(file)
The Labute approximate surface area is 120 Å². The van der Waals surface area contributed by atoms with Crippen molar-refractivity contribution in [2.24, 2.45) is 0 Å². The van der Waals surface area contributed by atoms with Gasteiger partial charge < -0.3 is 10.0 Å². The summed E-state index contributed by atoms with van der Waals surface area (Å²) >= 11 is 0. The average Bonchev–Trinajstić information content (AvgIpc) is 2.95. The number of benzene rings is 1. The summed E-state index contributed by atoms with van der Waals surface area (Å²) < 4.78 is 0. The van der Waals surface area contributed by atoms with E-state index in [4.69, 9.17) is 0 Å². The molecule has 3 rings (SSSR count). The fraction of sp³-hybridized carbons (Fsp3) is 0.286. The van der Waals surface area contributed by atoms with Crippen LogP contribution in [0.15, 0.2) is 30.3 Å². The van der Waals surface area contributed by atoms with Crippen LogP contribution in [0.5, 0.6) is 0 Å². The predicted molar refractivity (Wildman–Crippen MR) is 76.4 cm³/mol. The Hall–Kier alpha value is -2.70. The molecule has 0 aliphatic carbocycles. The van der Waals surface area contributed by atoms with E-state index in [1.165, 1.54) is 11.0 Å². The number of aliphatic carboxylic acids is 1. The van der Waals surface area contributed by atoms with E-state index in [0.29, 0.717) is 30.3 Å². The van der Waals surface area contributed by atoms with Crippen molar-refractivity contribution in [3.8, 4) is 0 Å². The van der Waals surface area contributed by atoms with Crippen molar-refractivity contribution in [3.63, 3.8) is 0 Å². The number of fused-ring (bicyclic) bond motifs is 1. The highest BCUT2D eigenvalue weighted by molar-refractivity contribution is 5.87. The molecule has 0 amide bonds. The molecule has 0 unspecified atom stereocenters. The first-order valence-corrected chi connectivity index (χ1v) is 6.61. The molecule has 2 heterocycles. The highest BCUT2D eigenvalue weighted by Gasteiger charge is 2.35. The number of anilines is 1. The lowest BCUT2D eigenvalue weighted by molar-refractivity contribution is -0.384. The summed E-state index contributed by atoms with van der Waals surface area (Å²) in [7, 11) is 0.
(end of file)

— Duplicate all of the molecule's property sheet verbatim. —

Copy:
The Labute approximate surface area is 120 Å². The van der Waals surface area contributed by atoms with Crippen molar-refractivity contribution in [2.24, 2.45) is 0 Å². The van der Waals surface area contributed by atoms with Gasteiger partial charge < -0.3 is 10.0 Å². The summed E-state index contributed by atoms with van der Waals surface area (Å²) >= 11 is 0. The average Bonchev–Trinajstić information content (AvgIpc) is 2.95. The number of benzene rings is 1. The summed E-state index contributed by atoms with van der Waals surface area (Å²) < 4.78 is 0. The van der Waals surface area contributed by atoms with E-state index in [4.69, 9.17) is 0 Å². The molecule has 3 rings (SSSR count). The fraction of sp³-hybridized carbons (Fsp3) is 0.286. The van der Waals surface area contributed by atoms with Crippen LogP contribution in [0.15, 0.2) is 30.3 Å². The van der Waals surface area contributed by atoms with Crippen LogP contribution in [0.5, 0.6) is 0 Å². The predicted molar refractivity (Wildman–Crippen MR) is 76.4 cm³/mol. The Hall–Kier alpha value is -2.70. The molecule has 0 aliphatic carbocycles. The van der Waals surface area contributed by atoms with E-state index in [1.165, 1.54) is 11.0 Å². The number of aliphatic carboxylic acids is 1. The van der Waals surface area contributed by atoms with E-state index in [0.29, 0.717) is 30.3 Å². The van der Waals surface area contributed by atoms with Crippen molar-refractivity contribution in [3.8, 4) is 0 Å². The van der Waals surface area contributed by atoms with Crippen molar-refractivity contribution in [3.63, 3.8) is 0 Å². The number of fused-ring (bicyclic) bond motifs is 1. The highest BCUT2D eigenvalue weighted by molar-refractivity contribution is 5.87. The molecule has 0 amide bonds. The molecule has 0 unspecified atom stereocenters. The first-order valence-corrected chi connectivity index (χ1v) is 6.61. The molecule has 2 heterocycles. The highest BCUT2D eigenvalue weighted by Gasteiger charge is 2.35. The number of anilines is 1. The lowest BCUT2D eigenvalue weighted by molar-refractivity contribution is -0.384. The summed E-state index contributed by atoms with van der Waals surface area (Å²) in [7, 11) is 0.